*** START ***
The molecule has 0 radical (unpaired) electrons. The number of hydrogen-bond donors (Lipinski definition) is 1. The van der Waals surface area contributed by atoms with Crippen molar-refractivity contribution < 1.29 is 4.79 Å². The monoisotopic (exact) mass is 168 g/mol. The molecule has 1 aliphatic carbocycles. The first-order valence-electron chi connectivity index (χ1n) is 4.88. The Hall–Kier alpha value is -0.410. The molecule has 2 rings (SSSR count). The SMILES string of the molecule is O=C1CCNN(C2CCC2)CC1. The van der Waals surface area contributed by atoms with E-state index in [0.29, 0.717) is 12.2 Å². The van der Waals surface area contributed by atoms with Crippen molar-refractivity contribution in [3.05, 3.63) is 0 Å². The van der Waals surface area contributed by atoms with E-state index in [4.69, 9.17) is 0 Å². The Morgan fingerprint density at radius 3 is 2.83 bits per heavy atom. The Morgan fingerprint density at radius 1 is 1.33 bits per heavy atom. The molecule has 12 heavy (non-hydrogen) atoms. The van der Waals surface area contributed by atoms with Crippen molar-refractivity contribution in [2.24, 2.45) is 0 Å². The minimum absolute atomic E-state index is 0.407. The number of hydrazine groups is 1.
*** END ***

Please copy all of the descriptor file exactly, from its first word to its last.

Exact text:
The molecule has 0 radical (unpaired) electrons. The number of hydrogen-bond donors (Lipinski definition) is 1. The van der Waals surface area contributed by atoms with Crippen molar-refractivity contribution < 1.29 is 4.79 Å². The monoisotopic (exact) mass is 168 g/mol. The molecule has 1 aliphatic carbocycles. The first-order valence-electron chi connectivity index (χ1n) is 4.88. The Hall–Kier alpha value is -0.410. The molecule has 2 rings (SSSR count). The SMILES string of the molecule is O=C1CCNN(C2CCC2)CC1. The van der Waals surface area contributed by atoms with E-state index in [0.29, 0.717) is 12.2 Å². The van der Waals surface area contributed by atoms with Crippen molar-refractivity contribution in [3.05, 3.63) is 0 Å². The van der Waals surface area contributed by atoms with E-state index in [4.69, 9.17) is 0 Å². The Morgan fingerprint density at radius 3 is 2.83 bits per heavy atom. The Morgan fingerprint density at radius 1 is 1.33 bits per heavy atom. The molecule has 12 heavy (non-hydrogen) atoms. The van der Waals surface area contributed by atoms with Crippen molar-refractivity contribution in [2.24, 2.45) is 0 Å². The minimum absolute atomic E-state index is 0.407. The number of hydrazine groups is 1.